The latest “How to Elite” installment will cover documentation of your patient encounter in a general manner.
First, every EMS incident requires a report. If all EMS and Fire units are cancelled, the ambulance will complete the report. If someone arrives on scene, the unit onscene or AIC will complete it. All reports are required to be completed within 12 hours of the case per State regulation! Reports should be 100% complete with no less than 98%. Reports lock within 36 hours of posting. After 36 hours, any corrections or additions would need to be added as an addendum. Instructions and report deadline information can be found here: https://www.vbems.com/2017/04/10/patient-report-deadlines-and-when-to-do-one/
Patient reports may seem annoying and cumbersome but are legal documents. They are viewed by physicians and hospital staff who base their care on what they see, the medical examiner, lawyers and even the patient or their family. They are reviewed internally and data can be shared with external parties for research, training, administrative functions and reviews. Report data is also exported to the state.
Many reports are posted with just enough information to satisfy the 100% validation but no real substance. This is technically ok if the minimum criteria are met but if you have to go to court five years from now, will you remember the case based on your documentation? Will the physician reading the report looking for clues be able to understand what you found and did? If this report was written about you or your family member, would you be ok with the information it contains? Stick to facts of the case and leave out extraneous information that doesn’t apply such as a disagreement with the doctor’s office staff.
Common missing information includes procedures performed, medications given, assessments and reasons for doing or not doing things. If you do not directly follow the protocol, the report should reflect the thought process behind it. For instance, if you do not administer ASA to a cardiac patient because they are vomiting, you should mention that.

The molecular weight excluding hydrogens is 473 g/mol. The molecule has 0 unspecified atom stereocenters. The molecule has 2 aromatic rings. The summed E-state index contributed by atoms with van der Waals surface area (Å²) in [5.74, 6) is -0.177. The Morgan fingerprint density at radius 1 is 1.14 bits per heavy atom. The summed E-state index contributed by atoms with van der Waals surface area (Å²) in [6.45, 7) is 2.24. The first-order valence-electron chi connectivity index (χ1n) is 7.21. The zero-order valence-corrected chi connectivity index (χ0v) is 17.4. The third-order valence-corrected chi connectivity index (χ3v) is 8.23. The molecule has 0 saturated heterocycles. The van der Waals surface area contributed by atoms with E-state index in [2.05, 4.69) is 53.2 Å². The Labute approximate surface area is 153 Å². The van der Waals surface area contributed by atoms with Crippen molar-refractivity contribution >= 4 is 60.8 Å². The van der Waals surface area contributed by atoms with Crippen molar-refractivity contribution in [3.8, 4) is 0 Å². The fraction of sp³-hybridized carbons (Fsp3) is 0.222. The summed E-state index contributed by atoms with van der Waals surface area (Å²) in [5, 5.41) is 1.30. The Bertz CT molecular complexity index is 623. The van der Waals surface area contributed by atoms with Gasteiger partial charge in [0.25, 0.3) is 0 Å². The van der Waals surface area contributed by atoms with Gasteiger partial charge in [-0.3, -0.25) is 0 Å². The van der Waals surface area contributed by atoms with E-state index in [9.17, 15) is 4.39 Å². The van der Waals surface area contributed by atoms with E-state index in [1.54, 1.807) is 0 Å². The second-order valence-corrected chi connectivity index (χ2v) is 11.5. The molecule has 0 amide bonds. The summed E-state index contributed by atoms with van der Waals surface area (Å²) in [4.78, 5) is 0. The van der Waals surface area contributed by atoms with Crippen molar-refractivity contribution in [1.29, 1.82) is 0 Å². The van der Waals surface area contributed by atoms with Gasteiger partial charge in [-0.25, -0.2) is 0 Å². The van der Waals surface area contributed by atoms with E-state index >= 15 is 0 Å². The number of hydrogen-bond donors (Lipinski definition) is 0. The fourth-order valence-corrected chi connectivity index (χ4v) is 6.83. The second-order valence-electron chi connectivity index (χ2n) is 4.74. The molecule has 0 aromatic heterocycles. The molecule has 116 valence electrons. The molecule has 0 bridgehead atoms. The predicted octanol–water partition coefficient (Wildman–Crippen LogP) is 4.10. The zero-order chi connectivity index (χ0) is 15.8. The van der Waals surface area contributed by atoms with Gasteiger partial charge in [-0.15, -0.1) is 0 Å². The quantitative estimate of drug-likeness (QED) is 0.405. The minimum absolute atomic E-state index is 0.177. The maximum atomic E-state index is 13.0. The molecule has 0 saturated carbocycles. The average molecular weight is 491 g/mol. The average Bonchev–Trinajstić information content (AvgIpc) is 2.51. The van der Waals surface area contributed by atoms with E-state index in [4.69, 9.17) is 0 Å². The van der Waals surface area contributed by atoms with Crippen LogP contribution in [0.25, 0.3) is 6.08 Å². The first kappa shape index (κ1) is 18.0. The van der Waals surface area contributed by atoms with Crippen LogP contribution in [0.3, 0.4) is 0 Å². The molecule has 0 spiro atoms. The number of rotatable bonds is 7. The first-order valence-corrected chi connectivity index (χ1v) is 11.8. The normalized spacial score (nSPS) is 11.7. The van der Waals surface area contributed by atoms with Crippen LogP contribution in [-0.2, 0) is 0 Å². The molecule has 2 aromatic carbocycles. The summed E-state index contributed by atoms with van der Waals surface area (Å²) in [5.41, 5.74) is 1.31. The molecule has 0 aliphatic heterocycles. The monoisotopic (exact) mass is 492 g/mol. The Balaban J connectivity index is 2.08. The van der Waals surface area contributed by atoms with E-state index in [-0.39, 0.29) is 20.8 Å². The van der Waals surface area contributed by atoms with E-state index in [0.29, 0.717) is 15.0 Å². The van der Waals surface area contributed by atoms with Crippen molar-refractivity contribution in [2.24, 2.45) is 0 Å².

Contradictions and inconsistencies in the report itself are huge red flags. Examples of missing and inconsistent information include things such as:
- Narrative mentions a medication was given but not listed in the medication section (with the dose, time, person giving, etc.)
- Comments indicate drug use and paraphernalia but the box for drug use indications states none.
- Items requiring physician order are labeled as standing order
- Times for medications or procedures are misaligned
- EKG and 12 lead data not uploaded
- Standard protocol medications or procedures not mentioned at all
- Unknowns listed instead of pertinent patient data
Patient care reports directly reflect your actual patient care. If it is inconsistent, people reading it may easily assume your care was just as inconsistent. Being consistent with your documentation helps you to prevent omissions and actually decreases your writing time.
Everyone develops their own style of reporting over time. Be consistent, accurate and timely!
Here are a few articles that you may want to review: